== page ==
Steely calm, well-mannered, forensic interviewing: Sarah Ferguson. Photo: Steven Siewert
“That’s my tomato!” cries Sarah Ferguson, journalist and Caprese salad enthusiast, as the waiter tries to clear plates in preparation for the next course.
“I didn’t think it was a special tomato,” the waiter replies.
“It’s special to me. And so is this basil,” she says sweetly, and dispatches both.
At lunch with Sarah Ferguson, no tomato gets left behind.
We are at Fratelli Paradiso in Potts Point, and the menu is short and very Italian. So Italian that no translations are provided. Some items (lasagnetta, calamari) are comprehensible even to ignorami like me. Others (maltagliati, battuta), are less so.
With help from a patient waiter, we order calamari, Caprese, veal, a rocket salad, and a glass of wine each.
Ferguson, it is immediately clear, is an enthusiastic inhaler of experience. Her appetite ranges from cherry tomatoes clothed in fresh basil, to opportunities of a grander scale – including, most recently, the chance to fill in on 7.30 as the maternity leave replacement for host Leigh Sales.
“I don’t think I’ve ever turned down anything new, different and difficult,” Ferguson says of her temporary move from Four Corners to 7.30.
“It’s like if someone offers me a plane ticket, I can’t say no.”
Despite being an experienced reporter and multiple Walkley-award winner, Ferguson did not have any background in live studio interviewing, and says she was “rubbish” in the dummy interviews she did to prepare for the gig.
The 48-year-old places a great premium on preparation, and so when she went on holiday to the Italian Alps just before commencing the 7.30 role, she took with her a selection of manila folders of briefing notes on important topics.
One was marked “Car industry”.
“I picked it up. I looked at it and I thought, ‘You really should take this folder’, and then I thought, ‘No, seriously, you’re not going to read about the Australian car industry on holiday’.”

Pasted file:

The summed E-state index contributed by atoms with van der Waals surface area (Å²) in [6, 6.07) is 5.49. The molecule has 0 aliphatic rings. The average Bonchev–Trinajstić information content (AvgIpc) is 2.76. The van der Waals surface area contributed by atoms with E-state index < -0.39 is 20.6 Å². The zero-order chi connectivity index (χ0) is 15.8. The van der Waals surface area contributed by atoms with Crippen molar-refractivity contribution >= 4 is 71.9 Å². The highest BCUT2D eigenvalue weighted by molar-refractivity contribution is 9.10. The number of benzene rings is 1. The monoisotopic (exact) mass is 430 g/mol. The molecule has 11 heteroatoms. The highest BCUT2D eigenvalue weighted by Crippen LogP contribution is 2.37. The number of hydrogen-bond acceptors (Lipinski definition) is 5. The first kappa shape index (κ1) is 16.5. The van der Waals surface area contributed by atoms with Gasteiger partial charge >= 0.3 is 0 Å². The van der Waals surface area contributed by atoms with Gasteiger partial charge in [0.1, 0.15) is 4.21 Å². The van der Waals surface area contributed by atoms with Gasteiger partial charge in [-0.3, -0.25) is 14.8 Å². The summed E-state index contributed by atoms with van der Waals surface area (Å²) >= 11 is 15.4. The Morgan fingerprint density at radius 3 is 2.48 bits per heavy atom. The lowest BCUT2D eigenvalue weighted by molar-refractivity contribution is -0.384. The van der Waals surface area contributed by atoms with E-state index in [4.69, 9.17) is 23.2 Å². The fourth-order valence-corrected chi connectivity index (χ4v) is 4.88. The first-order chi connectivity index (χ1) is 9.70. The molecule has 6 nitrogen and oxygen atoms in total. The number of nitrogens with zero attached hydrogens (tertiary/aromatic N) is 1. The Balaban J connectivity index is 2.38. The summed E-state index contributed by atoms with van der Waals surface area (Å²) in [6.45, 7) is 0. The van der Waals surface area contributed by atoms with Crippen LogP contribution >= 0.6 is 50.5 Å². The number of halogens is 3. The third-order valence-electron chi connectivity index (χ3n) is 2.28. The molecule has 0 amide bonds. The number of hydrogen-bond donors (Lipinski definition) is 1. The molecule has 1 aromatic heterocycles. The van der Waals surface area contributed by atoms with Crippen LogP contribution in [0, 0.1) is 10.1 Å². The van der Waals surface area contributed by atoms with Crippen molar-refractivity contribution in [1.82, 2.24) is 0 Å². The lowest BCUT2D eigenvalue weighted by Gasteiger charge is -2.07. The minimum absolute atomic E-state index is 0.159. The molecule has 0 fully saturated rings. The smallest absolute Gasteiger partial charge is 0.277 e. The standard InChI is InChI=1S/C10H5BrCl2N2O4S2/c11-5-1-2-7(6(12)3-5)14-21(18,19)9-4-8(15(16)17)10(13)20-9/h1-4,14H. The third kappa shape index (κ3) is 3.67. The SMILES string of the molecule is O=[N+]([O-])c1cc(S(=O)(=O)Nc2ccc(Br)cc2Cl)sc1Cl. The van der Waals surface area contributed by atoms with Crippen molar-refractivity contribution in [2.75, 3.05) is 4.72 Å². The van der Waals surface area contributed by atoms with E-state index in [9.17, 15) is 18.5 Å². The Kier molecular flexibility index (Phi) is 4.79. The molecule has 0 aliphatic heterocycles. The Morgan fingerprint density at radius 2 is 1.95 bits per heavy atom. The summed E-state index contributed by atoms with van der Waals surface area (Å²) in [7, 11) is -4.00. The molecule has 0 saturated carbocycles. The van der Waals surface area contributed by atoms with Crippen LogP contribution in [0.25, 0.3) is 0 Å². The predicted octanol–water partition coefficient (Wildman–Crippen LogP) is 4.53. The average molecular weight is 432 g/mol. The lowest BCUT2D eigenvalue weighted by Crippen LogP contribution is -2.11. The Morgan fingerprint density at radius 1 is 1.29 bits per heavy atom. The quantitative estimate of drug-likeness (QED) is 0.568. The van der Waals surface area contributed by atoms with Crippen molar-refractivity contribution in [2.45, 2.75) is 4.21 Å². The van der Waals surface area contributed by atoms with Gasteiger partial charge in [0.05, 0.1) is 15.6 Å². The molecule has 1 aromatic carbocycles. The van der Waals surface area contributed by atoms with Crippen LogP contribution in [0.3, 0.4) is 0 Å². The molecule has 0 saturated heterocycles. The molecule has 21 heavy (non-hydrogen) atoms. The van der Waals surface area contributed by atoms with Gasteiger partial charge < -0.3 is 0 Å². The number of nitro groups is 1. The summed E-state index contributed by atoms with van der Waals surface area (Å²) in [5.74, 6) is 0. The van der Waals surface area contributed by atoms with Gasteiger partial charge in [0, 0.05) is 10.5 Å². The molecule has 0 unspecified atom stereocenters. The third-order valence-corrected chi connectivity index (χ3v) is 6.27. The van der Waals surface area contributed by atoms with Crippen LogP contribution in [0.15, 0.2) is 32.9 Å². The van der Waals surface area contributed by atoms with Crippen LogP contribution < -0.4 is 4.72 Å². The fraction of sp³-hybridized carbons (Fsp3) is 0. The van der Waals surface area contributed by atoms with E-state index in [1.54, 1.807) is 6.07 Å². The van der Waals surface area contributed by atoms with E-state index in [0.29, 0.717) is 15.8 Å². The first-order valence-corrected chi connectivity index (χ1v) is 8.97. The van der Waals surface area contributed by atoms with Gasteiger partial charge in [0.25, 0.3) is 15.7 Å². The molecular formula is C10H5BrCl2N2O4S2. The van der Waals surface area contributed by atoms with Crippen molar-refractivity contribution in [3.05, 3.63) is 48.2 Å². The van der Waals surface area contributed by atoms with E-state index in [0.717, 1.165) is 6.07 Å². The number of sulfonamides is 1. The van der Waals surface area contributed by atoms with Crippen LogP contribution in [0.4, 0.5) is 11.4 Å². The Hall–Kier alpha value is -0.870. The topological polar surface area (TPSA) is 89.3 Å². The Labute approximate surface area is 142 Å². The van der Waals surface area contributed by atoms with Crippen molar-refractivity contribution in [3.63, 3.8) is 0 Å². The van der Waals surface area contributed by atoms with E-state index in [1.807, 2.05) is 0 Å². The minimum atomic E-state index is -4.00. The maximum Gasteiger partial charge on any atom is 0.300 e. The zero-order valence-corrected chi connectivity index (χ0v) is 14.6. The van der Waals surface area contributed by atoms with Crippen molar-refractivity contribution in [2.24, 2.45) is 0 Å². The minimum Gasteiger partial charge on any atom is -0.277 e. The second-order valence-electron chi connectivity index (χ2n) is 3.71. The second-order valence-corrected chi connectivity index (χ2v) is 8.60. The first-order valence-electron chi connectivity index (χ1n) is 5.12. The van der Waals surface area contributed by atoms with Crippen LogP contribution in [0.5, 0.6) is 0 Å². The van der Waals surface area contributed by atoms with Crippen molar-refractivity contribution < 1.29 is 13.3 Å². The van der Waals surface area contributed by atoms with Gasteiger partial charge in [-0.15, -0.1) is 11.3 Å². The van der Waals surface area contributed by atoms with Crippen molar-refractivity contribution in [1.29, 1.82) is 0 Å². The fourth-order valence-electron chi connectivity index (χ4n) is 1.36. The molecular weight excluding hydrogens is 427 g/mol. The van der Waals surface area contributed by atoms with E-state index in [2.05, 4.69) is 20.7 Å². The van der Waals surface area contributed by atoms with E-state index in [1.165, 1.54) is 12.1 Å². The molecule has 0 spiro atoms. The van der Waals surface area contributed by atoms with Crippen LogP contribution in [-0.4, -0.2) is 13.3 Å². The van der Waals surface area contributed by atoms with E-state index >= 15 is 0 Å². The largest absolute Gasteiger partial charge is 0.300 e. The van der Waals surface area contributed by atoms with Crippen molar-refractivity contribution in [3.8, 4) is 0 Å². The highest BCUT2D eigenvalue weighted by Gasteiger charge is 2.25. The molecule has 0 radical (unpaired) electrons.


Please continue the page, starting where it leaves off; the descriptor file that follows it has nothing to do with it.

Ferguson’s first day on the job was the day Toyota announced the end of its Australian operations.
“I am sitting in the makeup chair dressed up like a character in The Mikado, with my purple cape, and in the makeup mirror, I can see the TV mounted on the wall behind, so I am reading it backwards,” she recounts.
“It says: ‘Breaking news alert. Toyota to close.’
“I said: ‘No! Not cars! Not cars!”
But cars it was. Ferguson believes you should always force yourself to do things that make you uncomfortable. She was uncomfortable that week, not that it showed. Her steely calm and her well-mannered, forensic interviewing have since garnered her great praise.
In her short time in the 7.30 chair, Ferguson has politely filleted Treasurer Joe Hockey (it was under her care, in a post-budget interview, that he admitted a tax was indeed a tax) and schooled Education Minister Christopher Pyne on “the rules” of her interviews, which forbid the senseless repetition of spin-doctor-authored lines.
Her other hits include bringing to public attention how little Palmer United Party senator Dio Wang knows about the provenance of his own campaign funds.
Ferguson says she is not intimidated by her high-profile interviewees, but she doesn’t under-estimate them either.
“There is a moment for a robust push-back interview, but then you also need to use the enough rope technique, the endlessly patient technique…you need to decide which of those fits,” she says.
And while some have criticised her for interrupting her subjects too often, Ferguson believes interruptions are justified when they serve the viewer.
“I have no problem with cutting people off when they’re wilfully not answering or avoiding or trying to deliver a pre-prepared answer, because that isn’t genuine discourse by any calculation” she says.
“The key is working out how frequently you can interrupt and I am sure there are moments I have gotten that calculation wrong. You have to learn about timing. I’ve also let people go on when they should have been interrupted.”
Ferguson is passionately in love with her medium, and gets visibly excited about the goose-bump-inducing moments television story-telling throws up.
She offers as an example the vignette of a young indigenous girl she filmed for a report on the low school attendance rates among Tiwi Islanders.